Washington State to consider a social networking password protection law

Washington State legislators have introduced a bill (pdf) in the Washington State Senate that would make it unlawful for employers to ask employees or job applicants for passwords to social networking accounts.

PasswordsIf it passes, Washington will join at least six other states with similar laws.

Five Internet lawyers recently "graded" how those six other states did in defining what should be meant by "social media," "social networking site," or the like, for purposes of their respective statutes.

Comparing the Washington bill against the six state statutes we know of, the Washington bill is model most closely after the Illinois Act.

Here is a link to a redline (pdf) that takes the Illinois Act as the baseline and tracks changes in the Washington Senate bill against that. The comparison highlights how the sponsors of the Washington bill are dropping a couple of exceptions that would benefit employers; presumably the Washington legislators have seen the Illinois bill (or something very much like it) and have deliberately chosen to leave out some of the employer-friendly exceptions?

Among the express exceptions to be found in one or more of the other state statutes:

  • email;
  • passwords for employer devices;
  • actions taken to facilitate investigations of misconduct or illegal behavior.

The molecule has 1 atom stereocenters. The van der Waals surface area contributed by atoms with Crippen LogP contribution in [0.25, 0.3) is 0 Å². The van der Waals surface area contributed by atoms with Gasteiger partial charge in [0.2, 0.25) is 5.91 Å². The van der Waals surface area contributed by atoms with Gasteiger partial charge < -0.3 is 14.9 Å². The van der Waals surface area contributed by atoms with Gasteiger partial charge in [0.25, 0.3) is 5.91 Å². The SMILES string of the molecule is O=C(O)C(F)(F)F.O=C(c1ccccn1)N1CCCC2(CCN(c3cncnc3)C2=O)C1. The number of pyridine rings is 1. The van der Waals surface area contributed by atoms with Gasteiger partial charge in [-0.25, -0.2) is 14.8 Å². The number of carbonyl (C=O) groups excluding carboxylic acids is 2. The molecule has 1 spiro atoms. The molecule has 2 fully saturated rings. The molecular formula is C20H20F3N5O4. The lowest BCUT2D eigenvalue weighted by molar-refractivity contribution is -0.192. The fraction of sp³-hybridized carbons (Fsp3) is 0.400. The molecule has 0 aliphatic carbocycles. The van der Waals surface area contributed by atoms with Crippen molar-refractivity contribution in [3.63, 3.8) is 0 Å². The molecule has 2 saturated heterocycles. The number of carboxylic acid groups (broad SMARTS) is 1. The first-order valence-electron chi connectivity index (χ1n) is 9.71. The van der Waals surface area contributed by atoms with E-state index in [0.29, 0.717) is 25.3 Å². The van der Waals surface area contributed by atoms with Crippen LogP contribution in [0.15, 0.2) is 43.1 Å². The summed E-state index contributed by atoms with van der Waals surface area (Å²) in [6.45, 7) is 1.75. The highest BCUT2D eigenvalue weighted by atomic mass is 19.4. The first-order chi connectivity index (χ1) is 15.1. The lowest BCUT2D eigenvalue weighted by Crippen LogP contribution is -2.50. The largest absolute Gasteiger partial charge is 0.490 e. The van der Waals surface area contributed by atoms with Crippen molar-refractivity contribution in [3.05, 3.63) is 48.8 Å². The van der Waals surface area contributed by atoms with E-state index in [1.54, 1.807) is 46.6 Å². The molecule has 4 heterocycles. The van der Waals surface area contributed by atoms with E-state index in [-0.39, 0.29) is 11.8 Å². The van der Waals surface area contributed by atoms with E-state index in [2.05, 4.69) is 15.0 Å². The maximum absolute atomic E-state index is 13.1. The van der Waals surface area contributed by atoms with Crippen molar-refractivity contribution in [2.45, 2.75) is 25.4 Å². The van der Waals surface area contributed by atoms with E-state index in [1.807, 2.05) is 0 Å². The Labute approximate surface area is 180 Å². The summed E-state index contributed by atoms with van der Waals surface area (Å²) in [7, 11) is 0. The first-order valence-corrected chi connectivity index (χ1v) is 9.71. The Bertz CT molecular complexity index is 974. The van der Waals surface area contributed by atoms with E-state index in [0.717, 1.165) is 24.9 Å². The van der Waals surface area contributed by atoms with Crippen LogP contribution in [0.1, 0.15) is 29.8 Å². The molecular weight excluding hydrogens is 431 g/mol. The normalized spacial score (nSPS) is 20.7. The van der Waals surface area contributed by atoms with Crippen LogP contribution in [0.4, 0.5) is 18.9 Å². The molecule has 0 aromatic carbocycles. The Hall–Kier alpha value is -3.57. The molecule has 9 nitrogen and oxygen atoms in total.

I'm noticing different lawyers reacting differently to these laws, depending on whether they feel individual privacy protection should extend to online activities beyond or other than those on Facebook, Twitter, LinkedIn and their ilk.

For instance, Eric Goldman faults the California statute for imprecision; he thinks the California definition of "social media" fails because it can include everything. By contrast, the group of internet lawyers issuing “grades” on this blog generally preferred the statutes that try, like California’s, to protect a broader set of online activities.

I must admit to being skeptical as to whether laws like these are needed. But maybe, with Facebook use being so ubiquitous now, there is actually a problem out there with overreaching employers, something legislators are picking up on.

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Image: Paul O'Rear / Flickr.


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